For 11 years, they've combed through the earliest Greek manuscripts of each book in the New Testament and found more than 17,000 pages of variations. Their ultimate goal: the world's first comprehensive, searchable online database showing how the New Testament has changed.
The database is already up. The first explanations go live this fall with two books of the New Testament — Philippians and First Peter.
Now, scholars have known about many of these variations for years, but some of the changes might surprise many Christians.
How Mark's and John's Stories Changed
Take the story of Christ's resurrection. As the gospel of Mark tells it, on the third day after the crucifixion, Jesus rose from the tomb and appeared to various people, including his disciples.
But Bill Warren, the professor leading the project, tells weekends on All Things Considered host Guy Raz that in the original manuscripts for Mark, the story of Jesus visiting the disciples is nowhere to be found.
"We actually have more than one ending in the manuscripts, and then we have some with no ending," Warren explains, "So what we think probably happened there is that as soon as you see the other Gospels with the resurrection stories, early in the 2nd century at least, someone says, 'You know, we need to put some of this material into Mark to round it off better.' "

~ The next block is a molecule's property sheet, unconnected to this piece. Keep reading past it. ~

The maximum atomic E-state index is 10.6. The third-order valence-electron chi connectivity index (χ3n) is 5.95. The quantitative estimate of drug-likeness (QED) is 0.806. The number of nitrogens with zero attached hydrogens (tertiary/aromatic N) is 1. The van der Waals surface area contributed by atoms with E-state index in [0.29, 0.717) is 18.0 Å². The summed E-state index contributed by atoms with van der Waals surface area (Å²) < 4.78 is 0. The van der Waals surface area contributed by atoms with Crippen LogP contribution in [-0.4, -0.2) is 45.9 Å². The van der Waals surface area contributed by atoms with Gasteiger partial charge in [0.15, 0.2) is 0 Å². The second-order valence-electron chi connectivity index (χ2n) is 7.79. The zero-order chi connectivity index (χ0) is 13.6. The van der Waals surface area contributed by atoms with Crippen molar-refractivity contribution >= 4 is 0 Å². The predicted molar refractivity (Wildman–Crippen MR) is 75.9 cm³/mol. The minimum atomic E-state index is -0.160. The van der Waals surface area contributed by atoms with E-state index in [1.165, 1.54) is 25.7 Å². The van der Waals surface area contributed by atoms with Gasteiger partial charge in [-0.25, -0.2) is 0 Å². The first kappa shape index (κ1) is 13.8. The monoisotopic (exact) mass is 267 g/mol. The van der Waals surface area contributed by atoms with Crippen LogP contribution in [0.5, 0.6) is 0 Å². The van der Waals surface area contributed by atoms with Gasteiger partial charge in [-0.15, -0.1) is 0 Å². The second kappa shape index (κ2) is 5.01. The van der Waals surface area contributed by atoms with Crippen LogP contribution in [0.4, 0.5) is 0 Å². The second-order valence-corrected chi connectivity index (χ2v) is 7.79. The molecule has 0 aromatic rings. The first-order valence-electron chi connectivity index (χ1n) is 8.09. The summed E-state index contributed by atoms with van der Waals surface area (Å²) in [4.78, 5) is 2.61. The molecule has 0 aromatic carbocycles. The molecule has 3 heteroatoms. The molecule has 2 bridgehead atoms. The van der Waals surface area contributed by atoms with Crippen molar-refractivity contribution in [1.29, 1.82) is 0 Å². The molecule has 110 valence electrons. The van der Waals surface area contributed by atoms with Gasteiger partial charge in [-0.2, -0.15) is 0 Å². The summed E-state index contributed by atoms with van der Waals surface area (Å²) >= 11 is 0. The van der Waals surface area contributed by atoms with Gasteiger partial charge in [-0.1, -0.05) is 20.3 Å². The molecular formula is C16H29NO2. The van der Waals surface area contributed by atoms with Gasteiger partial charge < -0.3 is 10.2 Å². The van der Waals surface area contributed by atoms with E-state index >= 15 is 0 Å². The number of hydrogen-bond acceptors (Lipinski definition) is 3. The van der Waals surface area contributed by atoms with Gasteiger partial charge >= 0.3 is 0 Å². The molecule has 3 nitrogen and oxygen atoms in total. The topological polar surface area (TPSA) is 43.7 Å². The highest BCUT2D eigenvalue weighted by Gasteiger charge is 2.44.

Warren points to another significant change in the gospel of John: In the earliest manuscripts, he says, John did not include Jesus challenging a mob that's about to stone a woman accused of adultery with the now-famous line: "Let any among you who is without sin cast the first stone."
The professor says that the story was probably inserted into the book of John somewhere around the 2nd or 3rd centuries.
"The early church canonized books and not stories," he says, "and so when they had authentic stories from Jesus in the oral tradition that was circulating, they had to find a way to put it in the text. And so the church is trying to save this story even though its not part of John."
Change In The Name Of Clarification
Variations in the early Greek manuscripts may seem like a cause for alarm for many Bible literalists, but the majority of the discrepancies the project documents, Warren says, were caused by early transcribers doing their best to clarify the text.
"We actually have different qualities of copies among the manuscripts. Some are very careful not to change anything of what they're copying, and some, probably more or less at the service of the church, are trying to clarify the text," he explains. "And then, very early on, some of these scribes are just Christians who during the daytime have other jobs and they're trying to make copies of the text. And so they don't have the same sense of how to make a professional copy."
Warren's goal is that the project will allow everyday Christians to see for themselves how and why the New Testament has evolved over the years.
"A faith ought to be an examined faith, even to the point of saying, we'll look at all the evidence, and then we'll figure out what is the best wording for the text and that's what we go with," he says.